Ferals get a lot for free. It's great. We're crit immune and sporting tons of mitigations and some dodge and parry reduction out of the box. Life's good, and blizzard is piling on the sweetness with the upcoming changes to armour, providing even more scaling before you even start gearing up. Sure we're getting hit by a small nerf to current top end armour(although how small it actually is is debatable), but we can live with it. And besides, we'll make up for it with the next iLvl gear. So why am I concerned about the future viability of my furry friend?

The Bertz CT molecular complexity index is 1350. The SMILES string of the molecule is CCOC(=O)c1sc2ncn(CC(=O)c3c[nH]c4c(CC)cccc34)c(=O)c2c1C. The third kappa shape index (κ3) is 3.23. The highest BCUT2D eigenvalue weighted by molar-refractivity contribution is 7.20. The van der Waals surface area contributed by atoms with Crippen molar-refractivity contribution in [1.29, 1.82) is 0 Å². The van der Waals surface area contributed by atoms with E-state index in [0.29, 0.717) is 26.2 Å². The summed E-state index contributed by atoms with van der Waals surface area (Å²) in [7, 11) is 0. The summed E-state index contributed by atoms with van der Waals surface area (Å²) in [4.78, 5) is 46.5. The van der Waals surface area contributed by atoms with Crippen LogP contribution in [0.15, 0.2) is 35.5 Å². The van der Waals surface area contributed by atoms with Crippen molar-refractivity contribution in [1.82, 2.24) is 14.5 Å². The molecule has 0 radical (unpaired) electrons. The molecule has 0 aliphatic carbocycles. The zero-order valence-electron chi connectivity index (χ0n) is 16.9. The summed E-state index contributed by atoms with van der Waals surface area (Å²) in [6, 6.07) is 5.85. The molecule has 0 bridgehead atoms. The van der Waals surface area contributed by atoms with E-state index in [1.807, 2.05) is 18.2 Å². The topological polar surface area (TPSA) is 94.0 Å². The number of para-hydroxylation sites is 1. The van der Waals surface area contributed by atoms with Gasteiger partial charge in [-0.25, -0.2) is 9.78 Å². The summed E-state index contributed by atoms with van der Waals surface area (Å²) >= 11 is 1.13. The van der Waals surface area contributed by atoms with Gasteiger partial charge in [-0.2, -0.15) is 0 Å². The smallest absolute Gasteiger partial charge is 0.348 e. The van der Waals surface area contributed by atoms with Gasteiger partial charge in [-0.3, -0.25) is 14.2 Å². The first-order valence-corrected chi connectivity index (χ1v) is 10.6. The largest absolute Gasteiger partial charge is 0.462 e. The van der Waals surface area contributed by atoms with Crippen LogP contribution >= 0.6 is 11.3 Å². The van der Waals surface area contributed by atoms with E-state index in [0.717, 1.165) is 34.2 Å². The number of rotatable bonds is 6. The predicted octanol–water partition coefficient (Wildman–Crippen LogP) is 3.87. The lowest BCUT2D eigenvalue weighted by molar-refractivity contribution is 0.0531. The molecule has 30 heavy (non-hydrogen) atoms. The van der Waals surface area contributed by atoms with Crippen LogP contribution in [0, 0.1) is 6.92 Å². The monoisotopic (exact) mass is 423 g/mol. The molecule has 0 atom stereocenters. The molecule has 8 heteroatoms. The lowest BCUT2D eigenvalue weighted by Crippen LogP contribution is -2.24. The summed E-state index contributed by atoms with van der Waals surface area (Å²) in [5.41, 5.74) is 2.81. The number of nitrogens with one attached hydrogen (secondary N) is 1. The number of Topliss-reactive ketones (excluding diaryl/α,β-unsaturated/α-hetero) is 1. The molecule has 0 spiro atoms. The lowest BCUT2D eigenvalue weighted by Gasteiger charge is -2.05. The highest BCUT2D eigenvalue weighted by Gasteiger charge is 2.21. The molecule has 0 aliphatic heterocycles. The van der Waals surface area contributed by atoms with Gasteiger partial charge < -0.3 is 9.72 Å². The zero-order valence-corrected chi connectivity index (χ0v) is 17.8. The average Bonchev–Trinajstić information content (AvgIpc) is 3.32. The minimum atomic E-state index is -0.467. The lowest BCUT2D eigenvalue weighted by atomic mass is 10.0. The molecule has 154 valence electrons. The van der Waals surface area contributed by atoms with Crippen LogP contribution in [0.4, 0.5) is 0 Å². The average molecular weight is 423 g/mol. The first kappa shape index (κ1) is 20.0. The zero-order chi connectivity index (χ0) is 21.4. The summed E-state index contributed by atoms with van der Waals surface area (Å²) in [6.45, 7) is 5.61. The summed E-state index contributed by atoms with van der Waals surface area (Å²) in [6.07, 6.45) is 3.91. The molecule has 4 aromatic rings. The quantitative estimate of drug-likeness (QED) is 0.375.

Put simply, the problem is the 3.0.8 changes are going to help us hit the armour cap faster in the long run. Armour scales ridiculously well with harder hitting mobs. We might even max out armour during T8. We're almost certain to max out expertise in T8. And we're already knocking on the point where dodge starts to feel the effects of diminishing returns. Sounds good, right? But what's left for us to scale with then? Stamina? With Blizzards stated goal to avert the endless mana of late TBC, the upcoming JoW nerf for high int classes and nerfs to aoe-healing, we're likely to see healers blowing more mana on raidhealing, and having less mana to work with. This won't be a problem for current top end guilds, as we already outgear the content by a country mile(and is unlikely to be felt hard in general on the T7 level). What it does mean, is that going into the next level of content, healers are probably going to start to feel the constraints of mana-shortages. Stacking stamina in such an environment will get you many angry remarks about that stupid manasponge of a bear-tank. But that's all we really have left to scale with. And this scares me. Because by the end of T8 this means other tanks will be on level with us, but they still have ways to improve themselves. We won't.